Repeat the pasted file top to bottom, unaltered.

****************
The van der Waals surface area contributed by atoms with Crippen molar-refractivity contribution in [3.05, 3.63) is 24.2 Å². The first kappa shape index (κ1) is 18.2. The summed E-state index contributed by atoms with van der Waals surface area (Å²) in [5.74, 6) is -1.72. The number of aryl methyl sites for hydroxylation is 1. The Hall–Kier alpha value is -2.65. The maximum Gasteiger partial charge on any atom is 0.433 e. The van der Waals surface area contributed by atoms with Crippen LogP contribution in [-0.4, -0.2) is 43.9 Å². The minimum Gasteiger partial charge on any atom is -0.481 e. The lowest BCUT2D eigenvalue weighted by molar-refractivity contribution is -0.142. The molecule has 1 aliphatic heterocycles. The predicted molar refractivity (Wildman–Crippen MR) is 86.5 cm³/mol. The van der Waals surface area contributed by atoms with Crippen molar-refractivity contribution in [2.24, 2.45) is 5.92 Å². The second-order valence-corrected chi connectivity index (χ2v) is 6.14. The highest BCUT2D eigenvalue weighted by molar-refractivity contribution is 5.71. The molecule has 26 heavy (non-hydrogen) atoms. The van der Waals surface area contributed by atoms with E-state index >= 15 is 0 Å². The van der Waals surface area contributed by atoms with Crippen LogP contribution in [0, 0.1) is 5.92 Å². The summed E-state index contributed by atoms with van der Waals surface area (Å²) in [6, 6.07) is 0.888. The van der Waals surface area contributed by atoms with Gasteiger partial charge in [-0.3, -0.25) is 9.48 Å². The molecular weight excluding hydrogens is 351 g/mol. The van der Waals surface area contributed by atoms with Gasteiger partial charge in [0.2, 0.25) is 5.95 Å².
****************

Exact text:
The van der Waals surface area contributed by atoms with Crippen molar-refractivity contribution in [3.05, 3.63) is 24.2 Å². The first kappa shape index (κ1) is 18.2. The summed E-state index contributed by atoms with van der Waals surface area (Å²) in [5.74, 6) is -1.72. The number of aryl methyl sites for hydroxylation is 1. The Hall–Kier alpha value is -2.65. The maximum Gasteiger partial charge on any atom is 0.433 e. The van der Waals surface area contributed by atoms with Crippen LogP contribution in [-0.4, -0.2) is 43.9 Å². The minimum Gasteiger partial charge on any atom is -0.481 e. The lowest BCUT2D eigenvalue weighted by molar-refractivity contribution is -0.142. The molecule has 1 aliphatic heterocycles. The predicted molar refractivity (Wildman–Crippen MR) is 86.5 cm³/mol. The van der Waals surface area contributed by atoms with Crippen molar-refractivity contribution in [2.24, 2.45) is 5.92 Å². The second-order valence-corrected chi connectivity index (χ2v) is 6.14. The highest BCUT2D eigenvalue weighted by molar-refractivity contribution is 5.71. The molecule has 26 heavy (non-hydrogen) atoms. The van der Waals surface area contributed by atoms with E-state index >= 15 is 0 Å². The van der Waals surface area contributed by atoms with Crippen LogP contribution in [0, 0.1) is 5.92 Å². The summed E-state index contributed by atoms with van der Waals surface area (Å²) in [6, 6.07) is 0.888. The van der Waals surface area contributed by atoms with Gasteiger partial charge in [-0.3, -0.25) is 9.48 Å². The molecular weight excluding hydrogens is 351 g/mol. The van der Waals surface area contributed by atoms with Gasteiger partial charge in [0.2, 0.25) is 5.95 Å².